Mr. Fix It

 

 

We have all heard it before in an old black and white movie or news reel. The sound of morse code comes beeping through the speaker, then that bold announcer’s voice barks, “Good evening, Mr. and Mrs. America, and all ships at sea. Let’s go to press!” as families gather around the radio, awaiting the latest news with bated breath. It seems cliché today, but in the 30’s and 40’s, the man behind that voice, Walter Winchell, was considered cutting-edge entertainment. Winchell is credited with creating the first gossip column, titled On-Broadway, and his weekly radio program attracted millions of loyal listeners.

On August 24, 1939, when America’s most wanted gangster, Louis “Lepke” Buchalter, surrendered to none other than J. Edgar Hoover himself, Walter Winchell was there to give the country an eyewitness account of it all.

How did the Director of the FBI, a radio celebrity, and a gangster on the lam come together for such a meeting? They all had something in common, and that was Frank Costello…

 

Lepke Buchalter, boss of the notorious Murder INC., had gone into hiding to avoid a jail sentence for violating anti-trust laws. Not surprisingly, he was also a suspect in a murder. The FBI were under tremendous public pressure to bring Lepke in, and though he reportedly never left New York City, they were unsuccessful. Getting desperate, Hoover turned to who else but the Prime Minister of the Underworld. Perhaps Allen Ginsberg’s poem, It Hadda’ Be Playing On The Jukebox, sets the scene best,

“It had to be FBI chief J. Edgar Hoover and Frank Costello, syndicate mouthpiece, meeting in Central Park, New York weekends, reports Time magazine."

Another telling of this story says it was Costello’s friend Walter Winchell who was the middle man. Winchell reportedly had so many mob acquaintances he once fled New York City, believing he had too much information about certain underworld characters. As a favor for Hoover, Winchell passed on a message to Costello; either Buchalter surrended, or life was going to get a lot tougher for the mob. Left with little choice, Costello began to pull the puppet strings, and Buchalter was led to believe Frank had worked out a deal; if he turned himself in, he would be exempt from the death penalty. Lepke reluctantly agreed, knowing full well if he refused, the commission would offer a deal even less appealing than a prison sentence.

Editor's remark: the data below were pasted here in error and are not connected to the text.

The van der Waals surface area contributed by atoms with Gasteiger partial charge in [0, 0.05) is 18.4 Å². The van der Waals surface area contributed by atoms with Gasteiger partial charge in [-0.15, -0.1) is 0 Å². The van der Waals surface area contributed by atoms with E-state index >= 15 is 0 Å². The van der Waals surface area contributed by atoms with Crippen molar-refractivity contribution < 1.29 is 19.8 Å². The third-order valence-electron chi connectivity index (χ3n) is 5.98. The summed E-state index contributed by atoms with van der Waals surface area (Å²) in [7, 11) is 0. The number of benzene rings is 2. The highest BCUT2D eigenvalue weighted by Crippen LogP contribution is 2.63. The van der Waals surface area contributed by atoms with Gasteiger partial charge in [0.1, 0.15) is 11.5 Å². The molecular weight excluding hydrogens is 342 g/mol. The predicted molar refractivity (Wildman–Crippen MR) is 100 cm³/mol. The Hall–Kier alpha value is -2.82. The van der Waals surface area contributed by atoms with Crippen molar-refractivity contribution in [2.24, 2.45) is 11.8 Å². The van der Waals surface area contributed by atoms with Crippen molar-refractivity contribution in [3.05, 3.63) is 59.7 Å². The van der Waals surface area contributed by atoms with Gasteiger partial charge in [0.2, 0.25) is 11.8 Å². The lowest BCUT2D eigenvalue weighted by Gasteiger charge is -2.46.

So thanks to “Mr. Fix It,” everyone was happy. Hoover got his man, Winchell got the scoop of a

lifetime, and Lepke got a “Get out of the chair free” card. Or so he thought…

Unfortunately for Louis, no such deal had been arranged, and Buchalter went to prison with a death sentence looming over his head. According to Burton Turkus’s fine book, Murder Inc., in one terrifying episode, Lepke was given his final meal, his head was shaved to make better contact with the electrodes, and he walked what they called “the Dance Hall,” or those last few feet, only to have his execution delayed at literally, the last minute.


Finally, on March 4th, 1944, in Sing Sing Prison, (where the terms, “Up the river” and “The big house,” originated,) Buchalter became the first boss to be “legally” executed; he had no final words.

 

 

 

 

Here is a picture of Costello being interviewed by Winchell on March 31, 1951, in Florida. This was taken one week after Frank walked out on the Senate Crime Probe, claiming to be ill. He is supposed to be sick, but as usual Costello is looking like a million bucks. His council once advised him to buy suits that were a size too big, so it would appear his health was waning and they could play on a jury’s sympathy. In classic Costello style,

Frank replied, “Counselor, I’d rather blow the case.”

Walter Winchell, c. 1955 Encyclopedia Britannica, inc.

Photograph courtesy of Corbis Images. Credit: Bettmann

Caricatures by CooperToons. For more on Frank Costello and Walter Winchell read the following article.

Background photograph taken 1952 by Alfred Eisenstaedt.

Courtesy of Life Images. Copyright Time Inc.